Just as a faded print can be restored by reapplying the original stamp so the Son of God, who reflects the glory of God the Father (Heb. 1:3), can enter human nature by clothing Himself with it as with a garment, and thereby can create a new Adam, a perfect Man, a radiant Image of God. This occurs by what theologians call the Incarnation. This decisive event took place on the day of the Annunciation, when Gabriel, the messenger of God, visited a young virgin of Nazareth in Galilee called Mary.”

(The Living God: Vol. 1, p. 19)

When we read the Scriptures with the Church we realize how much of the Old Testament speaks of Christ.  Job prefigures Christ – as Job remains faithful to God despite his suffering Job defeats Satan.  Job shows what a true human is like.  When Christ comes to earth we realize how the story of Job helps us recognize God’s faithful and suffering servant.  The Book of Job thus prepares us for the Nativity story of Christ, in which we see evil acting against the Christ, but Christ remains faithful to God even to the point of death on the cross.  Christmas is not mostly a sentimental tale, but rather in all its details reveals to us God’s battle with the forces of evil and the price God is willing to pay for the salvation of the world.

Our Faithful Ancestors in Christ

Christ is born!

On the Sunday before Christmas,  we encounter in the Scripture readings of the Orthodox Church a cast of literally hundreds of women and men who were faithful to God’s promises as recorded in the history of the Old Testament.

We read the genealogy of Christ in Matthew’s Gospel (Matthew 1:1-25) about some of those people of the Old Testament who were part of God’s preparation for the incarnation. Entire generations of people preparing the way for the Lord. led by a few very faithful men and women.  In the Epistle from Hebrews (Hebrews 11:9-10, 17-23, 32-40) we hear a few more details from the lives of some of those same people who were faithful to God no matter that they suffered for the faithfulness and no matter that they didn’t receive the fulfillment of what God promised.   They remained faithful to God’s promise and trusted that God would fulfill what had been prophesied or promised.

All these women and men heard about the promise of the coming of the Messiah but none of them lived to see it, yet they remained faithful to God.  St. Gregory Palamas describes them as refining humanity, slowly moving us from the original rebellion of Eve and Adam to the time of Blessed Virgin in whom God would become incarnate.   Besides all these examples of people who followed God in faith, if we studied the lives of all these people we would find examples of both people who remembered God in times of trouble, and those who forgot God even in good times.

Really for us to prepare for Christmas we should  be reading the scriptures year round to know what God promised, what people suffered for these promises and as a result of them.  We would learn about our spiritual ancestors in the faith who struggled for several thousand years before the coming of Jesus and since the time of his death.  We would learn how hard a struggle it was for the people to be faithful, and how long the sojourn.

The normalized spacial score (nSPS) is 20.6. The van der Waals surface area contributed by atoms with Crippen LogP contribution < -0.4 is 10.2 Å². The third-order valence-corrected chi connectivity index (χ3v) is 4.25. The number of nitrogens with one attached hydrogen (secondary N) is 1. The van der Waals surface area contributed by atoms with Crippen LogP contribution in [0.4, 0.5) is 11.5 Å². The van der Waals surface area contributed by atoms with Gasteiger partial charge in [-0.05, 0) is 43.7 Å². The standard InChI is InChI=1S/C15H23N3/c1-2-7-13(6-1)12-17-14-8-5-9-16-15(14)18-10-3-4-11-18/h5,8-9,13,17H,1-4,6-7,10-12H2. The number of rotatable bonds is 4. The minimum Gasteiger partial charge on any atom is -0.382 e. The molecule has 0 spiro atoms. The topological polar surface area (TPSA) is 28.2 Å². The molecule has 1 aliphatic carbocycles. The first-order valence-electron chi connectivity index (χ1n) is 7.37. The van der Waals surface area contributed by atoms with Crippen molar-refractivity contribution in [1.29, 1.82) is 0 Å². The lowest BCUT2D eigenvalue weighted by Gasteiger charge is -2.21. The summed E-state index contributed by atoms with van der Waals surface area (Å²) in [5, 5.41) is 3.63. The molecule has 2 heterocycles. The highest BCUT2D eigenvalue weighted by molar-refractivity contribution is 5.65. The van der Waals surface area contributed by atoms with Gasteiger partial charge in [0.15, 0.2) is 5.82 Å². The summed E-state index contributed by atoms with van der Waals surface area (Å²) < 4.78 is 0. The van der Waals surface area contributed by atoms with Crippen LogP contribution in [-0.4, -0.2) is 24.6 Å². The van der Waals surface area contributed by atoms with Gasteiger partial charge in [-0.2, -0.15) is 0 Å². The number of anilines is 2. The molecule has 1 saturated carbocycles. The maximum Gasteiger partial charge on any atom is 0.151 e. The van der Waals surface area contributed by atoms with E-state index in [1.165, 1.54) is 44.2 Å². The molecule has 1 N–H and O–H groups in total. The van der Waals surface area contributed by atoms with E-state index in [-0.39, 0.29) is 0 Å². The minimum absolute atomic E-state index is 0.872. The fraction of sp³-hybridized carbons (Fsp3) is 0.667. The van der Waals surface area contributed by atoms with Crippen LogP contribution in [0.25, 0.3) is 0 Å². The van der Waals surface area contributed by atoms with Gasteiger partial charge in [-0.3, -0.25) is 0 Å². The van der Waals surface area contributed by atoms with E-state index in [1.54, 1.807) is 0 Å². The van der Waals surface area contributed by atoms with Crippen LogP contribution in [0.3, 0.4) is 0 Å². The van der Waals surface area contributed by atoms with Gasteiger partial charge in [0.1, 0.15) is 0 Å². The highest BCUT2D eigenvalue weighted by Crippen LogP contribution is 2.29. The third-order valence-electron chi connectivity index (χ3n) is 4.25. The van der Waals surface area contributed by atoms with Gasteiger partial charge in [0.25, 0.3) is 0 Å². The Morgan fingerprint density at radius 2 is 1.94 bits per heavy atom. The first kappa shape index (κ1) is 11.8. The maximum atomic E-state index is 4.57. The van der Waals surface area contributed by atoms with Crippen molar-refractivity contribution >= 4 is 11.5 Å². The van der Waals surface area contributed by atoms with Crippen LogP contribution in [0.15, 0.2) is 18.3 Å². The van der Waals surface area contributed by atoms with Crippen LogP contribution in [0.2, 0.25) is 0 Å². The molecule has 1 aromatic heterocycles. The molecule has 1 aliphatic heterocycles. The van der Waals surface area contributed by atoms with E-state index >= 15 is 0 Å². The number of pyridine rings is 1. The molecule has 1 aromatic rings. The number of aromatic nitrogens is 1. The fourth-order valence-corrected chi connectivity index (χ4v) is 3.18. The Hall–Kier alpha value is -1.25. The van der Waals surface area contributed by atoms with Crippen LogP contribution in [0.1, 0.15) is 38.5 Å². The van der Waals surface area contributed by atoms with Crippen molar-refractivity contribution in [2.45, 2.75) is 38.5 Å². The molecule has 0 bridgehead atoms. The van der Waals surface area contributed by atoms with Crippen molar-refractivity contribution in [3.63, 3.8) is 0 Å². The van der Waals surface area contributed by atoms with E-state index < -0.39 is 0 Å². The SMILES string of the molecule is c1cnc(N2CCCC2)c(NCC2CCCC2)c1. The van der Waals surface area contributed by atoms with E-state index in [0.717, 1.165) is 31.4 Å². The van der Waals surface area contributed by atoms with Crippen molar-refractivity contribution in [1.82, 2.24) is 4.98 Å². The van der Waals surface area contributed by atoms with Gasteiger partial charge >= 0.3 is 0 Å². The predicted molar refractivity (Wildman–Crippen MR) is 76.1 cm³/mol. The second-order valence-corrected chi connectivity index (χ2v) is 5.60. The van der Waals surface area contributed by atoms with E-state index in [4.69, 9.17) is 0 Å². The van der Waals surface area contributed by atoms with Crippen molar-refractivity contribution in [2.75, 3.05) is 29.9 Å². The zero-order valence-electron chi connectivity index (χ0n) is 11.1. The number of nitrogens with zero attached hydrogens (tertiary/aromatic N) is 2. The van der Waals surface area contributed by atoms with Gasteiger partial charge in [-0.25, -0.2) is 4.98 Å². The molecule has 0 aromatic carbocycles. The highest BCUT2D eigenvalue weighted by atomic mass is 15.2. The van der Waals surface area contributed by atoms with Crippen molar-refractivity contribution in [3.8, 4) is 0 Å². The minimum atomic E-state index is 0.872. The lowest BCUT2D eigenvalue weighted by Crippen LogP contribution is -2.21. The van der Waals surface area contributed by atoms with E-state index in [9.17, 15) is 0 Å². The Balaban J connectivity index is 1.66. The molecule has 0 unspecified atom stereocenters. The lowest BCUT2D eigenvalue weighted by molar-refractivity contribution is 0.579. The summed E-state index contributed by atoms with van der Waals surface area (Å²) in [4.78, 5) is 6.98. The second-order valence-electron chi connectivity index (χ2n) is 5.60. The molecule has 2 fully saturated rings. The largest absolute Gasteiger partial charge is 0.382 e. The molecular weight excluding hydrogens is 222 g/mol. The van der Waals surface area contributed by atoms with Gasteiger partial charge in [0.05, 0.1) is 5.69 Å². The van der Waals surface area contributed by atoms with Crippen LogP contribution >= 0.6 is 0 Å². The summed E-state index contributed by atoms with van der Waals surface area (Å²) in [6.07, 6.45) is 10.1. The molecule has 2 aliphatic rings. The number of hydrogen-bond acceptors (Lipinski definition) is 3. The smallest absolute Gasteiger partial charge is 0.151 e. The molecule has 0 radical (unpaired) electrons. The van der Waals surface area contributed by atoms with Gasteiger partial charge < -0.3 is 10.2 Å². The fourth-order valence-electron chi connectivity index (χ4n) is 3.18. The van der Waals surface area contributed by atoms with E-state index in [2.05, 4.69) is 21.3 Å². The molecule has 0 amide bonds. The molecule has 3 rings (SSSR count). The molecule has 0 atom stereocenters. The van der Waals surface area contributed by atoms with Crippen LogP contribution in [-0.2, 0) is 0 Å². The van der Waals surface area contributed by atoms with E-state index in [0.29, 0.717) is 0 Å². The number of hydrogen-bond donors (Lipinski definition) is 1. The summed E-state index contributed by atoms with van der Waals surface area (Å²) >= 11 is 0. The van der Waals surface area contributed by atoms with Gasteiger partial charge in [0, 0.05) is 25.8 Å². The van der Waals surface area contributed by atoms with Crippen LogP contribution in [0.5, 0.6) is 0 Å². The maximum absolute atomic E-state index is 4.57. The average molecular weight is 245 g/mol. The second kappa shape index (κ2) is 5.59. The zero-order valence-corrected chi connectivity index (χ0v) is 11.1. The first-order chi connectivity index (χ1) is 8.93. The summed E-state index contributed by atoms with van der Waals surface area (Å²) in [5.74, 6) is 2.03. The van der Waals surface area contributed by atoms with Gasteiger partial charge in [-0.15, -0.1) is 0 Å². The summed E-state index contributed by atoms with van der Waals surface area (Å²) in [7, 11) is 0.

Matthew’s genealogy and the Epistle from Hebrews include people who are farmers and shepherds, business people and slaves, carpenters and soldiers, generals and kings, wise and foolish, musicians and poets, rich and poor, apostles and apostates, faithful and faithless, adulterers and prostitutes, sinners and saints, murderers and law abiding citizens.

And when we study God’s promises and what God did through the centuries we understand the faithfulness of our God and God’s patience in working with us His creatures for countless cnturies.  For our history is not one of continual improvement in morals and faith, but rather a jagged history of ups and downs and falling away and turning back and repenting.

And then the surprise of Christmas.

God became like us in the incarnation – God became one of us, taking on human form.  At Christmas we remember God becoming one of us, becoming human.  God became human to lift us up out of our own sinfulness and to transfigure and transform our humanity to become like God, to become God’s children.  God became human so that we humans could again become like God.  God wants nothing to separate us from Him.

If we remember all these people and their successes and failures we can learn from them about how we are to behave.  We can learn both from their examples of faithfulness and the examples of faithlessness.

We might remember the old saying:  Forget your mistakes, remember their lessons.

Faith, is not “blind” but rather is conviction based on revelation, promise of God and past experience.  Faith is based on a knowledge of God fulfilling His promises in Scripture, and looking to the future where more of God’s promises will be fulfilled.  The lives of the saints, or our spiritual ancestors helps us to understand God and our role in our salvation.

God does not ask us to leap off tall buildings nor to turn bread into stones.   God asks us to know Him through the study of His scriptures and through the lives of the saints and people of God.  God wants us to know Him in and through our daily lives – in prayer, the sacraments, through charitable giving, through fasting, forgiveness and repentance.   None of what God asks from us is impossible for us or beyond our reach.